Area Forecast Discussion
Issued by NWS Kansas City/Pleasant Hill, MO

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000
FXUS63 KEAX 051732
AFDEAX

AREA FORECAST DISCUSSION
NATIONAL WEATHER SERVICE KANSAS CITY/PLEASANT HILL MO
1232 PM CDT Tue May 5 2015

.DISCUSSION...
Issued at 319 AM CDT TUE MAY 5 2015

For today, we should see very warm temperatures with enough humidity
to make things feel more uncomfortable than is normal for this time
of year. High temperatures look to climb into the low to mid 80s for
most locations. While most of the area looks to remain dry, there
will be a chance for some diurnally driven showers and storms in
mainly our southern zones. Forecast soundings in our south show an
uncapped environment with convective temperatures being exceeded by
the early afternoon. Several models also move some showers/storms
north during the day from southern Missouri. This activity looks to
be more isolated in nature, since there is no larger scale forcing to
drive things. However, remnant out flow boundaries from last
evening`s convection may be present and aid in development. The
severe potential looks relatively low with only modest CAPE and weak
shear. This activity should diminish with the loss of daytime heating
and as a result there should be a lull in activity from the early
evening hours until the predawn hours on Wednesday.

For Wednesday, a strong negatively tilted shortwave trough is
expected to eject into the Plains from the main long wave trough over
the western states. This will initiate what may be vigorous
convection in western Kansas and Oklahoma Tuesday afternoon and
evening. It then looks like this activity will be forced eastward
through the night ahead of the advancing shortwave trough and along
a strong low level jet with strong moisture transport nosing into
eastern Kansas and western Missouri. Models show instability weakening
with eastward progression of this potential convective system. Shear
also decreases further east, as one moves away from the stronger mid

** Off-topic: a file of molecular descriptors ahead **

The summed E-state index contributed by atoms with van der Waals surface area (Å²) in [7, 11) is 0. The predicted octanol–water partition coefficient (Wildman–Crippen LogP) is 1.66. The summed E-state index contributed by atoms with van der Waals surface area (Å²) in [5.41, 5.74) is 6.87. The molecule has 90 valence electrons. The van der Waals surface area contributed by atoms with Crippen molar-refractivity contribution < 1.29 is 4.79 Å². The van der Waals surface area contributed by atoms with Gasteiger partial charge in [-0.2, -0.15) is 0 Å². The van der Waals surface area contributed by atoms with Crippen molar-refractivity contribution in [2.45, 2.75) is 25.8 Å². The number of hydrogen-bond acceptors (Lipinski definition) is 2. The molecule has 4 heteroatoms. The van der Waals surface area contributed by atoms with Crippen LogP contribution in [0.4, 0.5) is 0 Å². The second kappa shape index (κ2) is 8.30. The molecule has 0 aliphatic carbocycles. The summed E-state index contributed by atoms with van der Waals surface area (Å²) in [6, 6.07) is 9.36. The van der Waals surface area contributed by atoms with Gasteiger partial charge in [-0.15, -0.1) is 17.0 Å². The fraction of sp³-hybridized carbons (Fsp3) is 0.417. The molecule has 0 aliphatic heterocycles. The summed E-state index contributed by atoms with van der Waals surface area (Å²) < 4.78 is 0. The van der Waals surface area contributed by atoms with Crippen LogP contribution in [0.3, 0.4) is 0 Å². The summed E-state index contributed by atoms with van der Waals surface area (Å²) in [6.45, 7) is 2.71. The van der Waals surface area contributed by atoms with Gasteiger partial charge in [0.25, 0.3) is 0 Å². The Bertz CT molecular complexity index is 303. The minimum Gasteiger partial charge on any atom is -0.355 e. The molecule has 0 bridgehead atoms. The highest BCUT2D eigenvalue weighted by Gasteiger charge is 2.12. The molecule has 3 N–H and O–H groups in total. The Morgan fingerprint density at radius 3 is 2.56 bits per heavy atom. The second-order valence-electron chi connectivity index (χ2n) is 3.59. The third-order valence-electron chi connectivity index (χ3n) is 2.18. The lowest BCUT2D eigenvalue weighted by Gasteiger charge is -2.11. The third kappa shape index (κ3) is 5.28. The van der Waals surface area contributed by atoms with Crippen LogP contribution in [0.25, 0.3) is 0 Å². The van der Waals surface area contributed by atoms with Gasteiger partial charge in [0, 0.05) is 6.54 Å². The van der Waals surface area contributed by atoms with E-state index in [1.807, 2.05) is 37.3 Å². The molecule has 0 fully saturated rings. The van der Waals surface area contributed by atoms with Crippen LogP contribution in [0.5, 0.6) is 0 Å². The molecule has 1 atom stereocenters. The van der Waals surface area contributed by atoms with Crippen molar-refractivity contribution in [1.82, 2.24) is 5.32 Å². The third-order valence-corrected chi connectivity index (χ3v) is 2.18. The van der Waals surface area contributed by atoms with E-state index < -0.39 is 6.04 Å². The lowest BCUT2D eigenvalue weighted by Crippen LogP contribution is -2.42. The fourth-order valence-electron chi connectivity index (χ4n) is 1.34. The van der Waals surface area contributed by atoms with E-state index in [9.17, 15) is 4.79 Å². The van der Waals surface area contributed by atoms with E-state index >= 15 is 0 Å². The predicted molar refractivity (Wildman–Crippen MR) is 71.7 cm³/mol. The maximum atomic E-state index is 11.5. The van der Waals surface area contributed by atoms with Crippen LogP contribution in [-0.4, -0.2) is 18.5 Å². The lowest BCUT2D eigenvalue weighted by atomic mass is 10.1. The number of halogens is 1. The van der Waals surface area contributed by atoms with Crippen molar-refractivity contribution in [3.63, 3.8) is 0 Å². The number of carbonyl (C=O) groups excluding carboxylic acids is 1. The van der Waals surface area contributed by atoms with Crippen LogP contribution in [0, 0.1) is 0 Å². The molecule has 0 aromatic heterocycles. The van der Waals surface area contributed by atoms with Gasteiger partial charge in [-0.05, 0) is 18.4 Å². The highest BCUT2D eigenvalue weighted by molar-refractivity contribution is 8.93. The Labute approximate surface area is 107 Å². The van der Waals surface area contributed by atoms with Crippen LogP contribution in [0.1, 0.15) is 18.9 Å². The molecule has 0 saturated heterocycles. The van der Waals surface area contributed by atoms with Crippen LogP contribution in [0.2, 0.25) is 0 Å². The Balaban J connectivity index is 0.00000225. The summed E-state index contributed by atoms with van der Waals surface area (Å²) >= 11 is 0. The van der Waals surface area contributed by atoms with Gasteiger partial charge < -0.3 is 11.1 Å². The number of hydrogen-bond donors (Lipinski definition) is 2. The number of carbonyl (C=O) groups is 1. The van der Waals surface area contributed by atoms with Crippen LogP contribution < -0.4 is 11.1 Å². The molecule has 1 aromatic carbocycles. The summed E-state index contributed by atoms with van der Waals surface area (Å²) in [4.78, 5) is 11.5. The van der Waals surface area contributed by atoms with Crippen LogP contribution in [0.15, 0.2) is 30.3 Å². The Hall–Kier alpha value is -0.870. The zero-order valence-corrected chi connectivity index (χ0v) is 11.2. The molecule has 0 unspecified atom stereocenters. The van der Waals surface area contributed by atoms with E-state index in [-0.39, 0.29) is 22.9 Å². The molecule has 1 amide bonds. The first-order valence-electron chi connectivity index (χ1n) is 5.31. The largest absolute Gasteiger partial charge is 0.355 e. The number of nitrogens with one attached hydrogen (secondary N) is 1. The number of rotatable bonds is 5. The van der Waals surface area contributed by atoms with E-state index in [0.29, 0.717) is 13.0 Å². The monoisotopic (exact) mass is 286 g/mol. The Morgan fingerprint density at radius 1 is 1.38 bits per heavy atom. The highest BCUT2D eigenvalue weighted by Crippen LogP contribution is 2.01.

to upper level winds closer the shortwave. So it looks like a
weakening line of convection is possible early Wednesday morning for
eastern Kansas and western Missouri. With the weak instability and
weak shear, the threat of severe weather Wednesday morning looks low.
That system, and its cloud cover, look to have an effect on our weather
throughout the day Wednesday. So temperatures should only climb into
the low to mid 70s as a result. As is the case this time of year, if
clouds break up sooner, or precipitation is heavier for longer into
the day, temperatures could be much warmer or cooler. But for now low
to mid 70s looks like a reasonable forecast at this point.

Active weather looks to persist through the end of the week and
right through Mother`s Day. The troughing over the western states
through the end of the work week will allow for persistent southerly
flow through the eastern Plains and lower Missouri Valley. This will
maintain ample moisture for convective development and it looks like
there is good chance for storms nearly every period from Thursday
onward. For Thursday, while shear looks relatively weak early on, it
should increase by the afternoon as stronger southwesterly flow
moves over the region. With CAPE building to perhaps as much 2000
J/kg during the afternoon, there appears to be some potential for
severe storms during the afternoon and evening hours. This trend
looks similar for Friday, although uncertainty begins to increase as
influences from the previous rounds of convection could play a role
in any subsequent convection (cloud cover, boundaries, etc.). The bottom
line is that, we remain in a favorable pattern for thunderstorm
development with varying degrees and combinations of instability and
shear. This adds uncertainty to the timing of and intensity of any
storms Friday and Saturday. But for late in the weekend and into
early next week, models show a good deal of consistency moving a
strong, negatively tilted upper trough into the Plains and developing
a strong surface low as a result. Synoptically, this looks like a
severe weather outbreak kind of pattern for the Central Plains given
the time of year. It`s still early and things could change but the
consistency in the models depicting the environment is impressive that
far into the future.

&&

.AVIATION...(For the 18Z TAFS through 18Z Wednesday Afternoon)
Issued at 1228 PM CDT TUE MAY 5 2015

Made some wholesale changes to this forecast. Most notably added a
VCTS group for this afternoon. Cumulus field on satellite, as well as
HRRR model guidance suggests a few scattered cells will be possible
across the area this afternoon. Tough call whether or not the
terminals will be directly affected, but there could be some
vicinity issues. Also, overnight added some wind gusts, per model guidance.
RAP sounding for the overnight period is a bit enigmatic with respect
to gusts reaching to surface due to diurnal decoupling, but would
suggest that if gusts don`t occur that a LLWS concern will develop
overnight, with winds around 40 kts about 800 feet off the surface.
Also added -SHRA group with VCTS for 15z Wed for rain showers
encroaching from the west.

J. Leighton

&&

.EAX WATCHES/WARNINGS/ADVISORIES...
KS...NONE.
MO...NONE.
&&

$$

DISCUSSION...CDB
AVIATION...Leighton






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